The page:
Cross-Country coach changes attitudes about mental health

Mateo Cisneros’ tireless journey advocating for a climate of mental health and wellness across Colton


J. Dollins

Mateo Cisneros’ advocacy for mental health has left a mark on the Colton community.

Mateo Cisneros wants you to change your attitude about mental health.

The former Colton High School student—class of 2019—has been changing Colton’s attitudes about this issue. Since 2017, he has been actively involved in developing the Colton High School Wellness Center, Wellness Fair, a TEDx event, and with Assistant Principal Jorge Alvarez, establishing a non-profit organization called OneSimpleQuestion.

Moreover, Mateo is an assistant coach for the Cross-Country and Track teams.

With the 52nd Annual Colton Swarm Invitational happening on September 4, the young civic leader at the heart of one of the year’s biggest events is thinking about the future: both his and the city he loves.


Did you find my office okay?

Mateo’s journey began with Track and Cross-Country. “I was the team manager for Track and Field and Cross-Country,” he shared. “A lot of that was athlete paperwork . . . a lot of it was talking with the kids on a little bit more of a personal level . . . and them sharing that they can’t do this because they have other responsibilities, or ‘no, I can’t do this—I am really tired and just need to go home.’

“And that sort of interested me,” he continued. “I wasn’t tired. I wasn’t ready to go home.”

This recognition fueled Mateo’s curiosity and interest in helping others. Talking with the kids he walked the halls with at school helped him see how distinct each of our experiences are outside the school gates.

His curiosity put him on the radar of Mr. Alvarez, who enlisted Mateo to start a TED Ed Club in 2017.

He joined more out of duty than drive. “All I knew was that he was an Assistant Principal, and I probably shouldn’t say no to him.”

Mateo and Isela Bocanegra on stage before the CHS TEDx event in April 2019. (Courtesy Mateo Cisneros)

The TED Ed Club successfully hosted a small event in which nine students shared personal hardship stories. This led to a bigger opportunity. Alvarez asked Mateo to attend a student leadership conference through the San Bernardino County Office of Education.

At this conference, Mateo partnered with students from Inland Empire schools to research and troubleshoot issues facing kids. His group was assigned mental health.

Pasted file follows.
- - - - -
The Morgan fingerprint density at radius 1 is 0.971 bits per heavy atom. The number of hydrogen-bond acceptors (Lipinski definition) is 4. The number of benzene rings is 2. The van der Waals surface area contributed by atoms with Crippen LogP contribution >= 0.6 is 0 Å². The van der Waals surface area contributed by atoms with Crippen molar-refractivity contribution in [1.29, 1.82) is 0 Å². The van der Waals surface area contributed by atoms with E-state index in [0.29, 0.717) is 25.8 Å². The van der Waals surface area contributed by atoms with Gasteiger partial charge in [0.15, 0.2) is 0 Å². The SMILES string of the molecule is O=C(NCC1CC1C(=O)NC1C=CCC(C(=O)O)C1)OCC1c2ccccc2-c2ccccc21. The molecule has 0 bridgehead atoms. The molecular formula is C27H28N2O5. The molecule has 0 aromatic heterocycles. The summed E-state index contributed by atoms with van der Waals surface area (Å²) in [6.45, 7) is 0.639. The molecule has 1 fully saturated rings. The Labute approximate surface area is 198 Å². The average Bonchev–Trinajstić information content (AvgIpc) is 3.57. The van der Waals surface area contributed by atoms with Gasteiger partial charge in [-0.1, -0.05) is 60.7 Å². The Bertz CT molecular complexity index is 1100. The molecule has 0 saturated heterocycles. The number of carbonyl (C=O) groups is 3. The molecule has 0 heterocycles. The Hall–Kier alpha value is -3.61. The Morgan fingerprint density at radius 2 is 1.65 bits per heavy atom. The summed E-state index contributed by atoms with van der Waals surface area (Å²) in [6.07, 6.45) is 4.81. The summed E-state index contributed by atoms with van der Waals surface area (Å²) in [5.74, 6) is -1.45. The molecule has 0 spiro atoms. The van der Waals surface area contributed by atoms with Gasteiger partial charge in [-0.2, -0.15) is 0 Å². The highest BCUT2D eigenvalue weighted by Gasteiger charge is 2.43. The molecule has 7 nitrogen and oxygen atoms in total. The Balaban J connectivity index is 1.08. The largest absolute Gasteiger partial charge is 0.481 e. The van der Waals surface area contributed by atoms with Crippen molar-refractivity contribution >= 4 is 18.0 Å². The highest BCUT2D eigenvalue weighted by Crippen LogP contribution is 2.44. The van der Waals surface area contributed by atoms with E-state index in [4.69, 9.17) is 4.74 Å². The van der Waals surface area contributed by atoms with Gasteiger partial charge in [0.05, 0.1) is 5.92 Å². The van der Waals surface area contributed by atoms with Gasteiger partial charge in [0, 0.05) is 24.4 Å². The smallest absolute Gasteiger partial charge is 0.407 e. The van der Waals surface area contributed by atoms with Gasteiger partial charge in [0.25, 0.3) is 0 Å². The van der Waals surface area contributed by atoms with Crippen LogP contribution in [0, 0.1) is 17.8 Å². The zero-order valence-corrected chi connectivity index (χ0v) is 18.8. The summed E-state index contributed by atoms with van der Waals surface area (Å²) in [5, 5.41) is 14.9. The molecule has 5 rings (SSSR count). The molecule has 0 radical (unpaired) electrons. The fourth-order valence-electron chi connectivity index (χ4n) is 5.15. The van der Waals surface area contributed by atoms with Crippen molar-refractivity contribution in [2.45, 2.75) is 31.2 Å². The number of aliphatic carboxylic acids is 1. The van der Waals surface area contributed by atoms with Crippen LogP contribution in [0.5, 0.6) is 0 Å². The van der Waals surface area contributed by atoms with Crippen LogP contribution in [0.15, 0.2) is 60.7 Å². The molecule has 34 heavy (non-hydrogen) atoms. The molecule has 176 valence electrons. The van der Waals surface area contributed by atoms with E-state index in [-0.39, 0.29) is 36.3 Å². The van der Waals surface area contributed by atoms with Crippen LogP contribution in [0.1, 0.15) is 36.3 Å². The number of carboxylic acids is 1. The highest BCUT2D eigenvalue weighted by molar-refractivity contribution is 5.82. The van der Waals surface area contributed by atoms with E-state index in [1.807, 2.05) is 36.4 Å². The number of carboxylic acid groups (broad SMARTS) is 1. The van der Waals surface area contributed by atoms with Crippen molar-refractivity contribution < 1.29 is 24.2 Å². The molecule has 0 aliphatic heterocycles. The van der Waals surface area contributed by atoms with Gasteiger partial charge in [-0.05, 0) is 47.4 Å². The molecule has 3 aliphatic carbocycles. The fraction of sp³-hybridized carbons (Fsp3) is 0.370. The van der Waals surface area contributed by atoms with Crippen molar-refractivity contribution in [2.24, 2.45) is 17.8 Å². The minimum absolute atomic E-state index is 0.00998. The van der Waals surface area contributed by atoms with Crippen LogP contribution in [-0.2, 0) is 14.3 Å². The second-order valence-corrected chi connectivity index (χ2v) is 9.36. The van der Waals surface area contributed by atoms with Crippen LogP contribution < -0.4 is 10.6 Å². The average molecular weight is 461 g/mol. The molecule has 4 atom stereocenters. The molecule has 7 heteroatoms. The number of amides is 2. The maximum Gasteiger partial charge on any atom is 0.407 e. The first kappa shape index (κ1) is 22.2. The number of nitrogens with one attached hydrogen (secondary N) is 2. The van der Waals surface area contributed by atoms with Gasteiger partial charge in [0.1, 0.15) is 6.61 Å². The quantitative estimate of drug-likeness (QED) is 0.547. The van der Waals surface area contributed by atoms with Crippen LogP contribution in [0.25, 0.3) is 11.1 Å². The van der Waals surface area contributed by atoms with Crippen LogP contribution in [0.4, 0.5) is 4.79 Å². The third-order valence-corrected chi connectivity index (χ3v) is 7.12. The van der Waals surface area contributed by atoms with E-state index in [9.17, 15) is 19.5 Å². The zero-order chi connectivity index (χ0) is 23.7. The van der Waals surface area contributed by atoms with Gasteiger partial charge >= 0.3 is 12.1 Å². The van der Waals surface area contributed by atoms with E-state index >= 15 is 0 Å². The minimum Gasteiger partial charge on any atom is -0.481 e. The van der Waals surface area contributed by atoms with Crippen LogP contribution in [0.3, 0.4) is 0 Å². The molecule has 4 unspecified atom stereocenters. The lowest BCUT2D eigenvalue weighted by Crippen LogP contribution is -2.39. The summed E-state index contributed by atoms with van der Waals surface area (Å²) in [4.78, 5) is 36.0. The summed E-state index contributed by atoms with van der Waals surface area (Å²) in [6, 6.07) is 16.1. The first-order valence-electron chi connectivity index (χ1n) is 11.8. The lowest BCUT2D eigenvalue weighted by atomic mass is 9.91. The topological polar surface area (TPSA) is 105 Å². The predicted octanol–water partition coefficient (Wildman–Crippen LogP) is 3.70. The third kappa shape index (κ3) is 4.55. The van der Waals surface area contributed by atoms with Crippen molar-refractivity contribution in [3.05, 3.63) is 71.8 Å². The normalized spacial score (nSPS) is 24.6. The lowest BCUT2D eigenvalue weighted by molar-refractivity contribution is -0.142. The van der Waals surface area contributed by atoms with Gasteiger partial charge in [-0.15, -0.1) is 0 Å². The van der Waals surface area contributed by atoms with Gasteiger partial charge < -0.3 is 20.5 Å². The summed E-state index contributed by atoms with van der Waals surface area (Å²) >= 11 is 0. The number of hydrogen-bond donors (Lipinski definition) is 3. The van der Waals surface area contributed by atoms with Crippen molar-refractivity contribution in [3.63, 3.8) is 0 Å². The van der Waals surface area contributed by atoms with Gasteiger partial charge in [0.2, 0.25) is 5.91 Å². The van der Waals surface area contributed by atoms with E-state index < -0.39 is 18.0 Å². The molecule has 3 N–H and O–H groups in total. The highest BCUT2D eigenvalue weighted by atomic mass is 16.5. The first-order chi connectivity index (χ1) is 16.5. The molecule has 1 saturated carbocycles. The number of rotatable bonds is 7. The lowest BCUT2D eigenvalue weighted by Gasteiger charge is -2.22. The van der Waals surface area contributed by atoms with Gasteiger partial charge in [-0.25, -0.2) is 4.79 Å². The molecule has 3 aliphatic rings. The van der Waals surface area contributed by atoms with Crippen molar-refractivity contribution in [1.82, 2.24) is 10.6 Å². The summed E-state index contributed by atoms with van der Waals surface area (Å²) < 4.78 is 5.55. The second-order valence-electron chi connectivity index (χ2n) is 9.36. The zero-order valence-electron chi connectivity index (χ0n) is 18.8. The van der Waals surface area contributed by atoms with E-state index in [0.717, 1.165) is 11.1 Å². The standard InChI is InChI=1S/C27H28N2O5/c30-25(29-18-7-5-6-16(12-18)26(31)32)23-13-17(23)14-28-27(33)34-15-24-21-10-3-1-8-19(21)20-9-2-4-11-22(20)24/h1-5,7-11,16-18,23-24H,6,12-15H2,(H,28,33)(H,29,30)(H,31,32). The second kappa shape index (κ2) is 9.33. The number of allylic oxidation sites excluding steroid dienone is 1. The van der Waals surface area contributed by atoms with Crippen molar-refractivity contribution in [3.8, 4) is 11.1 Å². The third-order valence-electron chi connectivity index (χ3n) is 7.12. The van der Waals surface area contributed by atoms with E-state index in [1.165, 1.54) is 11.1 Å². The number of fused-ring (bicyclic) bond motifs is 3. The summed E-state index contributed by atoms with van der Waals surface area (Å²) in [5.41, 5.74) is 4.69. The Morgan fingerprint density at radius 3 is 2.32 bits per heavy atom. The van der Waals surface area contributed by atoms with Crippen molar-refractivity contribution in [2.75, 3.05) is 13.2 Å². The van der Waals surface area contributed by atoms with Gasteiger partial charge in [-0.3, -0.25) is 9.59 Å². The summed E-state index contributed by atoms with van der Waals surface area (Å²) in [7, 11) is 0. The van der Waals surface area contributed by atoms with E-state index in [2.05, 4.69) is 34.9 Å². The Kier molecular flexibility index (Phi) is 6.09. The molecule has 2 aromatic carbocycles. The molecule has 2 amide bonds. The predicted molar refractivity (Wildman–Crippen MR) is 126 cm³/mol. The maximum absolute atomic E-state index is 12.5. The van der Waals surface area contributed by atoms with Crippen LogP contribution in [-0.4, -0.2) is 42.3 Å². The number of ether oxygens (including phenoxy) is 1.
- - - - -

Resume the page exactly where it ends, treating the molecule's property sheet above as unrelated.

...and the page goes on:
Little did he know this would be a defining moment.

“Reading statistics of depression, suicide rates, attempted suicide rates was pretty depressing. It was saddening to be reading about kids my age who were facing serious, serious issues.”

Through his research, Mateo discovered the idea of a Wellness Center. He thought it might work. “I thought to myself, ‘I don’t know where we’d put it, or who would staff it, or exactly how it would work, but this is a whole lot better than having a required class.’”

When he returned from the conference, Mateo figured it might be a few days before administration would find time for him. He was barely in his English class before receiving the call to come to the Principal’s office. It was his first interaction with Principal Joda Murphy, and he didn’t even know where her office was. Nervously, he wandered about searching for it.

When he found her, she greeted him with an all-knowing smirk, “Did you find my office okay?”

He shared the idea of the Wellness Center, and she was excited. He didn’t think they would talk about it again, but Mateo soon learned “how enthusiastic Ms. Murphy is about ideas and creating things.”


Why don’t we just continue this thing?

The gears of education move slowly, except when they don’t. After meeting with Principal Murphy, the gears got cranking.

In 2018, Mateo met Mr. Terry Garcia, his new chemistry teacher. Since Garcia was working on his counseling degree, he decided to supplement the curriculum with life skills lessons about dealing with stress, anxiety, and burnout.

Mateo shared the idea of the Wellness Center. Garcia immediately loved it and hopped on board.

The two worked closely and pitched a real proposal to Murphy. She greenlit the project, and Garcia became the Center’s first Coordinator.